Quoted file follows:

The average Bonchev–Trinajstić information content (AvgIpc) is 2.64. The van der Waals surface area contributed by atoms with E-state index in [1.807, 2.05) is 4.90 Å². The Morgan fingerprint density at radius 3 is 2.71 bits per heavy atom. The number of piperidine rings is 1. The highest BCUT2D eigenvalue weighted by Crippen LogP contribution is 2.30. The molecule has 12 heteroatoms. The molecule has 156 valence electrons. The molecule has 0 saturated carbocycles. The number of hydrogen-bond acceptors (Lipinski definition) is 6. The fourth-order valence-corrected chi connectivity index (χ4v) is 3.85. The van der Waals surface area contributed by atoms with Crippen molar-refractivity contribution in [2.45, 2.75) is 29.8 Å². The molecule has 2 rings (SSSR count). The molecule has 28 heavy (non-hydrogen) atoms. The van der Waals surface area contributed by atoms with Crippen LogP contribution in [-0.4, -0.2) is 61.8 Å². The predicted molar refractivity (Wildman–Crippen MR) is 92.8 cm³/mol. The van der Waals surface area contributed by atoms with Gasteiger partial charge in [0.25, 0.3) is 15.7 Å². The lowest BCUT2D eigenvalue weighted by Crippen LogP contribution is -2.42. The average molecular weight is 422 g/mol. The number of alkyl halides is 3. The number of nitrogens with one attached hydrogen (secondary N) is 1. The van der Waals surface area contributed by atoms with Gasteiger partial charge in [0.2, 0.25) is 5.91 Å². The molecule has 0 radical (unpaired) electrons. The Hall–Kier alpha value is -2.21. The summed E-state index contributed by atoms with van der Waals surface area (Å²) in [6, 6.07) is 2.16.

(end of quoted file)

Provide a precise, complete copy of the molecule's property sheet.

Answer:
The average Bonchev–Trinajstić information content (AvgIpc) is 2.64. The van der Waals surface area contributed by atoms with E-state index in [1.807, 2.05) is 4.90 Å². The Morgan fingerprint density at radius 3 is 2.71 bits per heavy atom. The number of piperidine rings is 1. The highest BCUT2D eigenvalue weighted by Crippen LogP contribution is 2.30. The molecule has 12 heteroatoms. The molecule has 156 valence electrons. The molecule has 0 saturated carbocycles. The number of hydrogen-bond acceptors (Lipinski definition) is 6. The fourth-order valence-corrected chi connectivity index (χ4v) is 3.85. The van der Waals surface area contributed by atoms with Crippen molar-refractivity contribution in [2.45, 2.75) is 29.8 Å². The molecule has 2 rings (SSSR count). The molecule has 28 heavy (non-hydrogen) atoms. The van der Waals surface area contributed by atoms with Crippen LogP contribution in [-0.4, -0.2) is 61.8 Å². The predicted molar refractivity (Wildman–Crippen MR) is 92.8 cm³/mol. The van der Waals surface area contributed by atoms with Gasteiger partial charge in [0.25, 0.3) is 15.7 Å². The lowest BCUT2D eigenvalue weighted by Crippen LogP contribution is -2.42. The average molecular weight is 422 g/mol. The number of alkyl halides is 3. The number of nitrogens with one attached hydrogen (secondary N) is 1. The van der Waals surface area contributed by atoms with Gasteiger partial charge in [0.2, 0.25) is 5.91 Å². The molecule has 0 radical (unpaired) electrons. The Hall–Kier alpha value is -2.21. The summed E-state index contributed by atoms with van der Waals surface area (Å²) in [6, 6.07) is 2.16.